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Trading Seasons

12/20/19 04:05:14 PM
by Matt Blackman

Many stocks show impressive periods of seasonal strength and weakness. However, as we shall see, it's imperative to give any cyclical pattern a closer look before trading it.

Security:   TSLA
Position:   N/A

Tesla, Inc. began trading on June 29, 2010 at an IPO price of $17.00 per share. It hit an all-time high of $389.61 on March 18, 2017, which would have earned a buy and hold investor an impressive 2,000+% return (see Figure 1). But as history has shown, TSLA has been nothing if not volatile and subject to huge price swings driven by a powerful combination of comments by CEO Elon Musk and news events.

As we see in Figure 2, TSLA has demonstrated strong seasonal performance. But while it's tempting to adopt a strategy to exploit this behavior, it is crucial to determine if this seasonal trend is as effective as it was when the stock experienced its impressive gains.

Figure 1. Weekly TSLA chart showing strong price appreciation between 2011 and 2014, and again in 2017. But since peaking that year, it has been stuck in a wide, volatile range.
Graphic provided by:
Figure 2 shows how TSLA has performed between mid-January and the last week in September during the average year, posting an average seasonal gain of 75% during its eight year history.

Figure 2. Seasonal chart showing strong performance over a nine month period.
Graphic provided by:
Next we analyze this seasonal strategy on a trade-by-trade basis between 2012 and 2019. It performed well, earning a 600% gross profit for the seasonal trader between January 2012 and September 2017. It suffered its first drawdown of 14.6% in 2018.

However, this method looks less attractive when compared to a buy & hold return of 1440% with a max drawdown of 20.4% over the same period. Overall, our seasonal technique would have earned a gross return of 565% versus 962% for a buy and hold between 2012 and November 2019.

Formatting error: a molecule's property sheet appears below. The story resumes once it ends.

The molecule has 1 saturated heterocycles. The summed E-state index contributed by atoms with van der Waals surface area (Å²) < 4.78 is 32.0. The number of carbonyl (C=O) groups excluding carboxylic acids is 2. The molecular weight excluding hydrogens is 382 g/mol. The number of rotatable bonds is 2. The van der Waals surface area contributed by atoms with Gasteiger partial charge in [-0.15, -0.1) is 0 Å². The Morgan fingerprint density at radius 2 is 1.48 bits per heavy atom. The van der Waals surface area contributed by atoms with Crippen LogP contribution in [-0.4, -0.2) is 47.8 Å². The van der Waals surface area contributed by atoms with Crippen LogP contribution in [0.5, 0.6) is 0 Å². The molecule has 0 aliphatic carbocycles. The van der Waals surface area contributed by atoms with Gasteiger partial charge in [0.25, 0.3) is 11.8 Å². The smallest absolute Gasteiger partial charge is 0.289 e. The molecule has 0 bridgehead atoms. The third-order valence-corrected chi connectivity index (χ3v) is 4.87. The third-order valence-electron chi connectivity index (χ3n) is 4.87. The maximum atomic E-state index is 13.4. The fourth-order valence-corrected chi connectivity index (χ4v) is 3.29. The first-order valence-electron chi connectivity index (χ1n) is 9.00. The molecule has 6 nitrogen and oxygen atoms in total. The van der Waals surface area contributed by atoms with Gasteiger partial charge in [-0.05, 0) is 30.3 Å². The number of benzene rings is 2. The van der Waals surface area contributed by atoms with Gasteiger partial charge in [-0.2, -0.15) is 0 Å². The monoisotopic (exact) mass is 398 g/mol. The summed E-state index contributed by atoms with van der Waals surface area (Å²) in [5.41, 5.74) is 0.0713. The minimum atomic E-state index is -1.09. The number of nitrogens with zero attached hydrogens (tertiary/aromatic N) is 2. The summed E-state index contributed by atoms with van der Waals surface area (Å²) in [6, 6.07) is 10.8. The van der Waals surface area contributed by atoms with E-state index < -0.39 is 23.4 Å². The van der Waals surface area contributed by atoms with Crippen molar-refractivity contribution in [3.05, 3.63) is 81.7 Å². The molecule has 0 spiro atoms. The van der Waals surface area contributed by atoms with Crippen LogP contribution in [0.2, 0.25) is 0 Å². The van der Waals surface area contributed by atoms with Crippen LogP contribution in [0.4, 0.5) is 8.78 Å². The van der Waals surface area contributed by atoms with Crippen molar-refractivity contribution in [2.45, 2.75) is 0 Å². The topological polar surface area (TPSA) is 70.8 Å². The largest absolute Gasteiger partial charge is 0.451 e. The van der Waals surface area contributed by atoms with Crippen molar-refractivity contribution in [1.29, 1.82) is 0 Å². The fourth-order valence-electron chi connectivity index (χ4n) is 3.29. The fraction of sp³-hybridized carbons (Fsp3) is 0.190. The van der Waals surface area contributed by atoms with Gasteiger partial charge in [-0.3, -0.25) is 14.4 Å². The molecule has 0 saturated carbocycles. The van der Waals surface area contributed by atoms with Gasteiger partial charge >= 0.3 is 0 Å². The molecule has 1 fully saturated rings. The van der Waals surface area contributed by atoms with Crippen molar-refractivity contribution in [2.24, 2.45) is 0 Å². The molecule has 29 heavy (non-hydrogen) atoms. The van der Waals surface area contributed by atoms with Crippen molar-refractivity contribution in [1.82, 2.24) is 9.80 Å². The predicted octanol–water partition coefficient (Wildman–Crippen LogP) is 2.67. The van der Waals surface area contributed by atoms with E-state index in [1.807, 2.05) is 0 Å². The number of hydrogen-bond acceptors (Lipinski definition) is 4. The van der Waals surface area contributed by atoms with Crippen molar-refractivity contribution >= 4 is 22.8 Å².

Unfortunately, since 2018 both methods have performed poorly as we see from the table in Figure 3. Buying January 2, 2018 and selling November 27, 2019 would have earned the buy and hold investor a meager 3.4% less expenses versus a loss of 30.8% for the seasonal trader making two trades over the same period.

Figure 3. Table comparing a seasonal trading strategy a buy & hold.
Graphic provided by: Spreadsheet by Matt Blackman.
This exercise demonstrates the importance of doing your homework on what may seem like a slam-dunk at first glance before adopting it.

Matt Blackman

Matt Blackman is a full-time technical and financial writer and trader. He produces corporate and financial newsletters, and assists clients in getting published in the mainstream media. Matt has earned the Chartered Market Technician (CMT) designation. Follow Matt on Twitter at

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